Cradling Jacob’s letter in my arms I promised myself that I would record a few pieces of music on a CD for the patients there. Looking down again at Jake’s handwriting, I traced the letters with my fingers.
As I opened it, tears spilled from my eyes. How death takes everyone away, leaving me here, knowing where everyone goes, and knowing I would never be welcomed there; this is hell.
So, I guess I’m a goner. I wish I could have stayed with you longer, but I couldn’t fight anymore, and for that, I am sorry.
I want you to know that because of you, I was not scared. I knew that there was a heaven and that I will make it my mission to get you there one day too.
After your accident, when we lost Mom and Dad and I almost lost you, I really thought you were crazy. I thought that you had major brain damage from the accident, but your doctors assured me that your head was the only thing that was not injured. It took me months, maybe years to see finally that my little sister did really die with my parents in that accident and your soul stayed. But Gracie, I’m happy that you were here and I was honored with the chance to have you in my life, because without you, I would have died with my diagnoses. You showed me what faith and what love was and if I can do anything where I am now to help you end your punishment, I will.
I love you, Gracie. I promise you that I will see you again one day.
I folded the note back up so no one could see it. I didn’t know if anyone who read it would understand what Jake had implied, but I couldn’t chance it. Lea was the only other person who knew my secret. They were the only two people I had ever told about my past. The reason was simple; this was the hardest life I had fallen into.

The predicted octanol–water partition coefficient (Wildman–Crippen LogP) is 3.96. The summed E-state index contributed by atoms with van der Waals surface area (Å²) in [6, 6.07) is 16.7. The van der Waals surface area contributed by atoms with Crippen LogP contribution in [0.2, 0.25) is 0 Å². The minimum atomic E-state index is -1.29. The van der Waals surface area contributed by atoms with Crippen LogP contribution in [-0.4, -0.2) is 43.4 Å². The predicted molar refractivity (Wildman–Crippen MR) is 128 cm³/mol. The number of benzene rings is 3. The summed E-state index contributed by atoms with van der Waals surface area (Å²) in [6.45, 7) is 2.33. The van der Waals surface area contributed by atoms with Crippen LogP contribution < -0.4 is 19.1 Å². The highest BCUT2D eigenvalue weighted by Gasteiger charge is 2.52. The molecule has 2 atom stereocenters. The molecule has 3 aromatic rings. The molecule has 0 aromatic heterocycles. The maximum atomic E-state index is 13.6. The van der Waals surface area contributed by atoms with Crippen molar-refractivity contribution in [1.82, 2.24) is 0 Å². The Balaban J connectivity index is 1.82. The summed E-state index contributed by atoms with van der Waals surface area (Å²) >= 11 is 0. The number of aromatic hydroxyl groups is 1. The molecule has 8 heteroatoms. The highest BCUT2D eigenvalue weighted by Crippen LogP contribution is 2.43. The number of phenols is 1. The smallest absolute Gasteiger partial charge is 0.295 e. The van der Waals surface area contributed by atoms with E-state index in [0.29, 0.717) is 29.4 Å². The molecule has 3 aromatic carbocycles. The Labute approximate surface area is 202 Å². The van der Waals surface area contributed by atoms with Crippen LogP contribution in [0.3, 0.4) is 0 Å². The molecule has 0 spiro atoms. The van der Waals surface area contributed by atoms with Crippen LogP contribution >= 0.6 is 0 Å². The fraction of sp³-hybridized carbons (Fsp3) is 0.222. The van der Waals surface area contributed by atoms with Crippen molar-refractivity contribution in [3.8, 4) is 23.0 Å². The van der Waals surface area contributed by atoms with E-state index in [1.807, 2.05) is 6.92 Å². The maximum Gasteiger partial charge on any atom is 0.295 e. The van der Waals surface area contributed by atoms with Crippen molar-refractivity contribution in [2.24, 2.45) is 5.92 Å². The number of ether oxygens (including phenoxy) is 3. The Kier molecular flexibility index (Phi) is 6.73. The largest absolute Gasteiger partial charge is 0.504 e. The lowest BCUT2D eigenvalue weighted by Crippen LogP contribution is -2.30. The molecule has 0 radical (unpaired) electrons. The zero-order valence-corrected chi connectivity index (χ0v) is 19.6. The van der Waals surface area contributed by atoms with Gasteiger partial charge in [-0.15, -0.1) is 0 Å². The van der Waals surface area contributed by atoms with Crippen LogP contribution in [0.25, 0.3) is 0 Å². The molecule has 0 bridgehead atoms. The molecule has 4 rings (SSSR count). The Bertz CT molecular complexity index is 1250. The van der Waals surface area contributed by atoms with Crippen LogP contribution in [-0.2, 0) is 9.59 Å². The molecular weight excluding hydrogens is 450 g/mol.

Usually, I fell into someone older who lingered on for a short amount of time. When they passed on, I would end up a lost soul in another shell. I’d lost so many people, and I’d suffered so many sicknesses and diseases, it was beyond count. I once woke up in a woman who had been attacked by a rapist. She was lucky enough to die in the beginning of his torture. Me? My soul showed up for the whole show. I begged him to kill me when he was done with her body and he did; slowly.
Each time that I could take no more of a person’s life, I would take too many pills, or forget to take certain medicine, or like in this life, slice my wrists open when I was sixteen. I don’t condone suicide, but really is it? These beautiful souls have gone and I’m just shoved into their rotting bodies. My own personal hell, a lost soul on earth for eternity.